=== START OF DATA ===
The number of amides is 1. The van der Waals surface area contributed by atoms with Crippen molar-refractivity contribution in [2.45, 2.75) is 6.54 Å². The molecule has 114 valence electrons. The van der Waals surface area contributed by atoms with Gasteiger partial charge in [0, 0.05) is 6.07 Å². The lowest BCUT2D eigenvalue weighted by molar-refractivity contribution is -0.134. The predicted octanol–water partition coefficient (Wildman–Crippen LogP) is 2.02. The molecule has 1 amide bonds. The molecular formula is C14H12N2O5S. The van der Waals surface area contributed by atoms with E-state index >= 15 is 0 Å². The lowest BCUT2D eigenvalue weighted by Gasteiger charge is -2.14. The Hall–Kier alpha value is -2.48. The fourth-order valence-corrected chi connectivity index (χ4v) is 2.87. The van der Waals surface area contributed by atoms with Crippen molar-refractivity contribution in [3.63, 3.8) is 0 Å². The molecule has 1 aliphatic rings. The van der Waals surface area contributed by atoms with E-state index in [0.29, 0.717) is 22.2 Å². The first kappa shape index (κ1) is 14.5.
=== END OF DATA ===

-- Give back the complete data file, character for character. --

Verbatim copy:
The number of amides is 1. The van der Waals surface area contributed by atoms with Crippen molar-refractivity contribution in [2.45, 2.75) is 6.54 Å². The molecule has 114 valence electrons. The van der Waals surface area contributed by atoms with Gasteiger partial charge in [0, 0.05) is 6.07 Å². The lowest BCUT2D eigenvalue weighted by molar-refractivity contribution is -0.134. The predicted octanol–water partition coefficient (Wildman–Crippen LogP) is 2.02. The molecule has 1 amide bonds. The molecular formula is C14H12N2O5S. The van der Waals surface area contributed by atoms with E-state index >= 15 is 0 Å². The lowest BCUT2D eigenvalue weighted by Gasteiger charge is -2.14. The Hall–Kier alpha value is -2.48. The fourth-order valence-corrected chi connectivity index (χ4v) is 2.87. The van der Waals surface area contributed by atoms with Crippen molar-refractivity contribution in [3.63, 3.8) is 0 Å². The molecule has 1 aliphatic rings. The van der Waals surface area contributed by atoms with E-state index in [0.29, 0.717) is 22.2 Å². The first kappa shape index (κ1) is 14.5.